Volume 624, April 2019
|Number of page(s)||14|
|Section||Planets and planetary systems|
|Published online||17 April 2019|
Building protoplanetary disks from the molecular cloud: redefining the disk timeline
IMCCE, Observatoire de Paris, PSL Research University, CNRS, Sorbonne Universités, UPMC University Paris 06, Université Lille,
77 Av. Denfert-Rochereau,
2 Centre National d’Études Spatiales, 2 place Maurice Quentin, 75039 Paris Cedex 01, France
3 Université Paris-Sud, Institut d’Astrophysique Spatiale, UMR 8617, CNRS, Batiment 121, 91405 Orsay Cedex, France
4 77 avenue Denfert-Rochereau, 75014 Paris, France
Accepted: 26 February 2019
Context. Planetary formation models are necessary to understand the characteristics of the planets that are the most likely to survive. Their dynamics, their composition and even the probability of their survival depend on the environment in which they form. We therefore investigate the most favorable locations for planetary embryos to accumulate in the protoplanetary disk: the planet traps.
Aims. We study the formation of the protoplanetary disk by the collapse of a primordial molecular cloud, and how its evolution leads to the selection of specific types of planets.
Methods. We use a hydrodynamical code that accounts for the dynamics, thermodynamics, geometry and composition of the disk to numerically model its evolution as it is fed by the infalling cloud material. As the mass accretion rate of the disk onto the star determines its growth, we can calculate the stellar characteristics by interpolating its radius, luminosity and temperature over the stellar mass from pre-calculated stellar evolution models. The density and midplane temperature of the disk then allow us to model the interactions between the disk and potential planets and determine their migration.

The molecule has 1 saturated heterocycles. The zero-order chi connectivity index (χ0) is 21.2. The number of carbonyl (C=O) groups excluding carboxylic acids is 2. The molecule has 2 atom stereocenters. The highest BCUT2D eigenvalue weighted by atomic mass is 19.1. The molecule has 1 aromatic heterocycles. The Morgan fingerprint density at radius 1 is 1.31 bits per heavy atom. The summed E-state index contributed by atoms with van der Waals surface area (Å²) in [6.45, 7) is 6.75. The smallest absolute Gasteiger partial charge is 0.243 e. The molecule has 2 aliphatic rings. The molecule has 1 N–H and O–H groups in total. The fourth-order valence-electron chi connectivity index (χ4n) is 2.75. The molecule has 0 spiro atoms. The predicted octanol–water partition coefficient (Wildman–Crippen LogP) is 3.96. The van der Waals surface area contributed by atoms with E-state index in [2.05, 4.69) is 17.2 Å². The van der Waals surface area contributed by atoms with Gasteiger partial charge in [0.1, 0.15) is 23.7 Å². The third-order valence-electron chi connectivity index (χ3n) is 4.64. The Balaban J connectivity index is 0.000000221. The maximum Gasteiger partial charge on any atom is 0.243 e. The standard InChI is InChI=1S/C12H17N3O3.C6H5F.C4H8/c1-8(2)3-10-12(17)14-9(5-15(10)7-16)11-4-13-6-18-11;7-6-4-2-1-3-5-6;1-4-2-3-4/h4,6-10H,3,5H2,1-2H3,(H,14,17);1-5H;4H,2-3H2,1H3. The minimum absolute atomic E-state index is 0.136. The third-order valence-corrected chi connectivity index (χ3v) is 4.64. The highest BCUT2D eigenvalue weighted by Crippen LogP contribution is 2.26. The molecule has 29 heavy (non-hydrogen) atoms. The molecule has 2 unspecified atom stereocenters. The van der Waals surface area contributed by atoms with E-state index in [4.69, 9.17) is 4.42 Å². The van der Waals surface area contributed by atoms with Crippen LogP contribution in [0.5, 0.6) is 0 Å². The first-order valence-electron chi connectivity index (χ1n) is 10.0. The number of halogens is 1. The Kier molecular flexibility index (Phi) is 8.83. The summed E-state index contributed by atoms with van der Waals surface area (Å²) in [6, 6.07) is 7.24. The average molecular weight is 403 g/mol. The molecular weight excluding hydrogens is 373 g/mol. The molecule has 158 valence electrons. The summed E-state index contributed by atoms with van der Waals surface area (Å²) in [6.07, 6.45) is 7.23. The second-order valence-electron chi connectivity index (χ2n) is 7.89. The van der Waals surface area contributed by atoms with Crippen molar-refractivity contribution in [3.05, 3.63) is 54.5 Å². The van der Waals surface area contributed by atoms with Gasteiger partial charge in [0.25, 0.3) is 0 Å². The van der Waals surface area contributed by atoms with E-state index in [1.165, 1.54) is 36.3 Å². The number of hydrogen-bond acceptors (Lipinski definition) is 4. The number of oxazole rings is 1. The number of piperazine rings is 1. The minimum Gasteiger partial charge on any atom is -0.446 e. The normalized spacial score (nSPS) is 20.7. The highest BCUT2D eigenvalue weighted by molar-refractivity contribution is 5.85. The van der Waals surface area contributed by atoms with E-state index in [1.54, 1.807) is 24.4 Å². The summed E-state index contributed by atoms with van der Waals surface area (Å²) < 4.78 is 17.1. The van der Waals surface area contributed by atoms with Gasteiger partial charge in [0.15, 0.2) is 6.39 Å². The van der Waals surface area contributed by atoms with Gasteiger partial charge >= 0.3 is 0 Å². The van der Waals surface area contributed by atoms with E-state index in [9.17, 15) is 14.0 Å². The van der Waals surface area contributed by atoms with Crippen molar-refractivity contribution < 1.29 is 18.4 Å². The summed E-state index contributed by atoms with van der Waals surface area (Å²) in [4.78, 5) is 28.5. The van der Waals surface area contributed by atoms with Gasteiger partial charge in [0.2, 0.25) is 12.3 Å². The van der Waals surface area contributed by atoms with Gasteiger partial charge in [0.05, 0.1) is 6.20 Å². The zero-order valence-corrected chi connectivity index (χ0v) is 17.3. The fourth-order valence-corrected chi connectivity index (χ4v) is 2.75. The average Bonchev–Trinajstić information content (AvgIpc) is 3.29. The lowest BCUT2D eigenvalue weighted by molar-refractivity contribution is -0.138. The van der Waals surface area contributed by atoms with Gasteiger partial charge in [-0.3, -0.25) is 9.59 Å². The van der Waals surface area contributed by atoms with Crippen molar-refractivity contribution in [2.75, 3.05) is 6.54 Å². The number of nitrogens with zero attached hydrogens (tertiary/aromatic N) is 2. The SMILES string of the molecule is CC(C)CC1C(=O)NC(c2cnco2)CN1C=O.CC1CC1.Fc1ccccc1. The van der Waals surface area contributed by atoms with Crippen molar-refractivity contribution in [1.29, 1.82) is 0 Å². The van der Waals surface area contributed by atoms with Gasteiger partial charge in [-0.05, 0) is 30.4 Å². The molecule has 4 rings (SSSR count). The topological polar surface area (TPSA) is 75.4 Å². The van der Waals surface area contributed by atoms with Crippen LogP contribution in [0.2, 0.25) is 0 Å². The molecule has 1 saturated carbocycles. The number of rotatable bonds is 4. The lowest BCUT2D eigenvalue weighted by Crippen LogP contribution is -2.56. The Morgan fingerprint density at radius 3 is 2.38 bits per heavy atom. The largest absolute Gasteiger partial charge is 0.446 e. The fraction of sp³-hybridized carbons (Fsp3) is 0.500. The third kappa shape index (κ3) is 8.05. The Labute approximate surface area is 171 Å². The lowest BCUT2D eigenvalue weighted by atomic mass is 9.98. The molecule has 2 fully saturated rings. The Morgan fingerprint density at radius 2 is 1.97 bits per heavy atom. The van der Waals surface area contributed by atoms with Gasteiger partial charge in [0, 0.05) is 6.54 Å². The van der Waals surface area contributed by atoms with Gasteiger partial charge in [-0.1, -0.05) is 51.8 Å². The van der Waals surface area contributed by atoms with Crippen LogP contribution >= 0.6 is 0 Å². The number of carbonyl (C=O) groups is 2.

Results. At the end of the collapse phase, when the disk reaches its maximum mass, it pursues its viscous spreading, similarly to the evolution from a minimum mass solar nebula (MMSN). In addition, we establish a timeline equivalence between the MMSN and a “collapse-formed disk” that would be older by about 2 Myr.
Conclusions. We can save various types of planets from a fatal type-I inward migration: in particular, planetary embryos can avoid falling on the star by becoming trapped at the heat transition barriers and at most sublimation lines (except the silicates one). One of the novelties concerns the possible trapping of putative giant planets around a few astronomical units from the star around the end of the infall. Moreover, trapped planets may still follow the traps outward during the collapse phase and inward after it. Finally, this protoplanetary disk formation model shows the early possibilities of trapping planetary embryos at disk stages that are anterior by a few million years to the initial state of the MMSN approximation.
Key words: protoplanetary disks / planet–disk interactions / planets and satellites: formation / accretion, accretion disks / planets and satellites: dynamical evolution and stability / hydrodynamics
© K. Baillié et al. 2019
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